Make no mistake, Ron still rocks on this record as well.  "Long Gone Bad" finds Ron
(Ron and I at Skull Fest, Oct. 2013)
snarling his way through a powerful hard rocker, as does "My Bad", which is the closest in feel to a KEEL song on this solo effort.  "The Cowboy Road" is one of the harder songs on the album, with Ron and Frank Hannon (Tesla) tearing things up on guitar, despite the title giving some the impression of a country song, and "Evil, Wicked, Mean & Nasty" still retains most of the KEEL punch of the original, but also incorporates harmonica and a southern rock attitude on this send-up.

The CD has three bonus tracks not available on the digital download version.  "Just Like Tennessee" and "Singers, Hookers & Thieves" just get even more country in their unplugged and acoustic versions, respectively.  "My Bad" removes an F*bomb to keep it radio friendly, but nothing else is changed.

Packaging is the dreaded slipcase, which we all know I am not a fan of, and lyrics are not included in the packaging (the can be found at www.RonKeel.com), although there is a full list of musicians, songwriting credits, and endorsements enclosed.  My version, as you can see in the photo, is autographed in gold pen, which was one of the perks of supporting the project through Pledge Music.  Also included is Ron's autobiography "Even Keel" (review coming shortly), a jacket patch, sticker, and guitar pick.  A really nice package (which also included an advance digital download) for just $40.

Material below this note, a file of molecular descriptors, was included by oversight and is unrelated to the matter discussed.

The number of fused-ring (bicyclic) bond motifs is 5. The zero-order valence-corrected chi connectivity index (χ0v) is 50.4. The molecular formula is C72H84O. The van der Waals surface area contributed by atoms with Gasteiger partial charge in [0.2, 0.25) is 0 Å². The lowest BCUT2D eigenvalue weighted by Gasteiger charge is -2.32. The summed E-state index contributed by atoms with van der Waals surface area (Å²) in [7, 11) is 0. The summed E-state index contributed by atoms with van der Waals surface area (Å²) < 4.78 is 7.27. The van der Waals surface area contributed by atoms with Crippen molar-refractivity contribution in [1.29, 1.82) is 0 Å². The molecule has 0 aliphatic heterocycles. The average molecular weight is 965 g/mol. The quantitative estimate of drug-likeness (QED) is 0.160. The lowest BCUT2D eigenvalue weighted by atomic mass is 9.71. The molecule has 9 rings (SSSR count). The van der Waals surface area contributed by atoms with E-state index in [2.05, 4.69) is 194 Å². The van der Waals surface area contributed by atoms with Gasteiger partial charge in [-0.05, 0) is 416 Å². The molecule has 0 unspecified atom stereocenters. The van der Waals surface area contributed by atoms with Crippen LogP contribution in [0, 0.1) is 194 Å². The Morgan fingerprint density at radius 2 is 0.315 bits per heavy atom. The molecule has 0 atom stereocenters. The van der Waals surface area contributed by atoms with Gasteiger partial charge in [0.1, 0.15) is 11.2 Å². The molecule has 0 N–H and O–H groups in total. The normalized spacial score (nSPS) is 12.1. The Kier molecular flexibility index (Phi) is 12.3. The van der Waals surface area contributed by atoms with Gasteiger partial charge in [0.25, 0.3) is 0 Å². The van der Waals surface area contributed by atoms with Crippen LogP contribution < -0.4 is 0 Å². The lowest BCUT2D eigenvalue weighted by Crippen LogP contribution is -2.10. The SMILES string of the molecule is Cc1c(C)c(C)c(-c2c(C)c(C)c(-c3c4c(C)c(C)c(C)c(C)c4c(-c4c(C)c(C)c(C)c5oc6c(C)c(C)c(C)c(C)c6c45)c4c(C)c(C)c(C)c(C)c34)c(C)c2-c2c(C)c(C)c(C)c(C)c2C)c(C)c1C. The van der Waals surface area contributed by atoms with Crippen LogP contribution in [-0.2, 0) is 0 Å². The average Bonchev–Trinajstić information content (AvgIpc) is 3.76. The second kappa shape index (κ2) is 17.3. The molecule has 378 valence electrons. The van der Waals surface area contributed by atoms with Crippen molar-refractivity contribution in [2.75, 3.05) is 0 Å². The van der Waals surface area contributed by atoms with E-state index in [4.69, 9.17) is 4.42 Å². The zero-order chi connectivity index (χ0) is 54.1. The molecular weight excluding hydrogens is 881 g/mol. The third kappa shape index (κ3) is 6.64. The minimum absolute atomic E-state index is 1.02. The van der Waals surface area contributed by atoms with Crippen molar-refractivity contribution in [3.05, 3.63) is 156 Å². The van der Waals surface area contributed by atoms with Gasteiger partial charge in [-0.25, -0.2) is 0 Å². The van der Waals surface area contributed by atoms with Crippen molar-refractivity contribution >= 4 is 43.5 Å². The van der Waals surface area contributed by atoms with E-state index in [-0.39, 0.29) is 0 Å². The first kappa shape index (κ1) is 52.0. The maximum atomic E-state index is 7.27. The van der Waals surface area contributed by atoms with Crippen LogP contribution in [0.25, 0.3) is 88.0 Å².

In the end, this is not a metal album, nor is it a country album.  It is a METAL COWBOY album that fans of good songs and solid musicianship should appreciate.  If you are a southern rock fan, you are most likely going to love this album, as well.  The narrow-minded need not apply, however, as it is guaranteed they are going to have more complaints than positive comments, which is unfortunate, as they will not only be missing out on a very good record, they will be missing the point of Metal Cowboy altogether.

Far superior to the country effort that Hannon's Tesla bandmate, Jeff Keith released, Metal Cowboy finds Ron Keel and his bandmates playing Ron's music the way Ron wants it to be played, plain and simple.  And that's enough for this reviewer.

For more information about the CD, the book, the lyrics, or other Ron Keel merchandise, be sure to check his website at www.RonKeel.com .

Rating:  Crank this to an 8!  Great music from a great guy!